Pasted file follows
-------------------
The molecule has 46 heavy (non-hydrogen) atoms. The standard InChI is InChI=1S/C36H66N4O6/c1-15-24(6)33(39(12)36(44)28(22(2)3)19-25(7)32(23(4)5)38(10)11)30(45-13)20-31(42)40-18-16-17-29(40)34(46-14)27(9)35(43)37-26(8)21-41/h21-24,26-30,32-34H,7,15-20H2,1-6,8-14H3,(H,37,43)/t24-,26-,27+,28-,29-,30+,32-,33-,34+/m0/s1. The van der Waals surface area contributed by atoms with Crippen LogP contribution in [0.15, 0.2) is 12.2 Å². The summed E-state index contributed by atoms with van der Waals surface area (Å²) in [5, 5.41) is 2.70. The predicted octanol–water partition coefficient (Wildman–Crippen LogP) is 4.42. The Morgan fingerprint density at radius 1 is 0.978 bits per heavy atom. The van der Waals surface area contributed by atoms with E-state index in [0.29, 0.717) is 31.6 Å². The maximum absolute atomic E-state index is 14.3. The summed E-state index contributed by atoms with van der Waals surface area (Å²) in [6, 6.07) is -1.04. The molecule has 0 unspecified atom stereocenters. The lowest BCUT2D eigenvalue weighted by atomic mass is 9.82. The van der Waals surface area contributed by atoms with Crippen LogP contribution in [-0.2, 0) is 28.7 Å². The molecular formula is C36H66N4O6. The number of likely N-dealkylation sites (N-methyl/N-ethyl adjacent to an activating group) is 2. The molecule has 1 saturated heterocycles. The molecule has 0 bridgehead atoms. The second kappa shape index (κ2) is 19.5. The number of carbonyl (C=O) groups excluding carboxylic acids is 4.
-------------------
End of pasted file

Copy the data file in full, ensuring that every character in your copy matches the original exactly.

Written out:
The molecule has 46 heavy (non-hydrogen) atoms. The standard InChI is InChI=1S/C36H66N4O6/c1-15-24(6)33(39(12)36(44)28(22(2)3)19-25(7)32(23(4)5)38(10)11)30(45-13)20-31(42)40-18-16-17-29(40)34(46-14)27(9)35(43)37-26(8)21-41/h21-24,26-30,32-34H,7,15-20H2,1-6,8-14H3,(H,37,43)/t24-,26-,27+,28-,29-,30+,32-,33-,34+/m0/s1. The van der Waals surface area contributed by atoms with Crippen LogP contribution in [0.15, 0.2) is 12.2 Å². The summed E-state index contributed by atoms with van der Waals surface area (Å²) in [5, 5.41) is 2.70. The predicted octanol–water partition coefficient (Wildman–Crippen LogP) is 4.42. The Morgan fingerprint density at radius 1 is 0.978 bits per heavy atom. The van der Waals surface area contributed by atoms with E-state index in [0.29, 0.717) is 31.6 Å². The maximum absolute atomic E-state index is 14.3. The summed E-state index contributed by atoms with van der Waals surface area (Å²) in [6, 6.07) is -1.04. The molecule has 0 unspecified atom stereocenters. The lowest BCUT2D eigenvalue weighted by atomic mass is 9.82. The van der Waals surface area contributed by atoms with Crippen LogP contribution in [-0.2, 0) is 28.7 Å². The molecular formula is C36H66N4O6. The number of likely N-dealkylation sites (N-methyl/N-ethyl adjacent to an activating group) is 2. The molecule has 1 saturated heterocycles. The molecule has 0 bridgehead atoms. The second kappa shape index (κ2) is 19.5. The number of carbonyl (C=O) groups excluding carboxylic acids is 4.